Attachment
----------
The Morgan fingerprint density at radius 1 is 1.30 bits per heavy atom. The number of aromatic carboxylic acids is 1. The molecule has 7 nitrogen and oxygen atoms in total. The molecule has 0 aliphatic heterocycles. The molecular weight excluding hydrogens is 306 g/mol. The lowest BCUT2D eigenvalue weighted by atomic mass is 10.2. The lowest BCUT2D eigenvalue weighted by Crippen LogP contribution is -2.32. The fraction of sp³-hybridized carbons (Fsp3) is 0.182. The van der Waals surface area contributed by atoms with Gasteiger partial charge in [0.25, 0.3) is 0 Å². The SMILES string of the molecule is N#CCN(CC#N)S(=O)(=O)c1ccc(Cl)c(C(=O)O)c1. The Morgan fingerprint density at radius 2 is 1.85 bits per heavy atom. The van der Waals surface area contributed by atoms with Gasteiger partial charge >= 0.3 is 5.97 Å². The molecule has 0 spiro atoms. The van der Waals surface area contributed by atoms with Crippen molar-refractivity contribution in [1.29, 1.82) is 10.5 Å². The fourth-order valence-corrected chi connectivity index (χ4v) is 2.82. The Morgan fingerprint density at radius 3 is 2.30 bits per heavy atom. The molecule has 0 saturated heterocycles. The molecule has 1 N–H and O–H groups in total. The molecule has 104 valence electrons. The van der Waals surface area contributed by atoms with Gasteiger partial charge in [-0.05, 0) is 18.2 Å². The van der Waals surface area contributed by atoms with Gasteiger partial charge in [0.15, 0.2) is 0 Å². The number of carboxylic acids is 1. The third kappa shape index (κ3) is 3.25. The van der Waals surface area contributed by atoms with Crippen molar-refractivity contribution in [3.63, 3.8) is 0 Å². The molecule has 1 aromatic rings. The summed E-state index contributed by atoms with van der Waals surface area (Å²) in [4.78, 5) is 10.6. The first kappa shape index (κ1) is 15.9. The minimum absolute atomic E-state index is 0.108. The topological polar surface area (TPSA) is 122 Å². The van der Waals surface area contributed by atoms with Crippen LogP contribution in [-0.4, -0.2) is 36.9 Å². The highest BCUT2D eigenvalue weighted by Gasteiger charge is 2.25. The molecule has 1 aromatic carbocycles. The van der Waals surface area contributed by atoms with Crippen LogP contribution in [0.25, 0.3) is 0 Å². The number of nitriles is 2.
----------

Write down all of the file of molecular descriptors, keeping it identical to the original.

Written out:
The Morgan fingerprint density at radius 1 is 1.30 bits per heavy atom. The number of aromatic carboxylic acids is 1. The molecule has 7 nitrogen and oxygen atoms in total. The molecule has 0 aliphatic heterocycles. The molecular weight excluding hydrogens is 306 g/mol. The lowest BCUT2D eigenvalue weighted by atomic mass is 10.2. The lowest BCUT2D eigenvalue weighted by Crippen LogP contribution is -2.32. The fraction of sp³-hybridized carbons (Fsp3) is 0.182. The van der Waals surface area contributed by atoms with Gasteiger partial charge in [0.25, 0.3) is 0 Å². The SMILES string of the molecule is N#CCN(CC#N)S(=O)(=O)c1ccc(Cl)c(C(=O)O)c1. The Morgan fingerprint density at radius 2 is 1.85 bits per heavy atom. The van der Waals surface area contributed by atoms with Gasteiger partial charge >= 0.3 is 5.97 Å². The molecule has 0 spiro atoms. The van der Waals surface area contributed by atoms with Crippen molar-refractivity contribution in [1.29, 1.82) is 10.5 Å². The fourth-order valence-corrected chi connectivity index (χ4v) is 2.82. The Morgan fingerprint density at radius 3 is 2.30 bits per heavy atom. The molecule has 0 saturated heterocycles. The molecule has 1 N–H and O–H groups in total. The molecule has 104 valence electrons. The van der Waals surface area contributed by atoms with Gasteiger partial charge in [-0.05, 0) is 18.2 Å². The van der Waals surface area contributed by atoms with Gasteiger partial charge in [0.15, 0.2) is 0 Å². The number of carboxylic acids is 1. The third kappa shape index (κ3) is 3.25. The van der Waals surface area contributed by atoms with Crippen molar-refractivity contribution in [3.63, 3.8) is 0 Å². The molecule has 1 aromatic rings. The summed E-state index contributed by atoms with van der Waals surface area (Å²) in [4.78, 5) is 10.6. The first kappa shape index (κ1) is 15.9. The minimum absolute atomic E-state index is 0.108. The topological polar surface area (TPSA) is 122 Å². The van der Waals surface area contributed by atoms with Crippen LogP contribution in [-0.4, -0.2) is 36.9 Å². The highest BCUT2D eigenvalue weighted by Gasteiger charge is 2.25. The molecule has 1 aromatic carbocycles. The van der Waals surface area contributed by atoms with Crippen LogP contribution in [0.25, 0.3) is 0 Å². The number of nitriles is 2.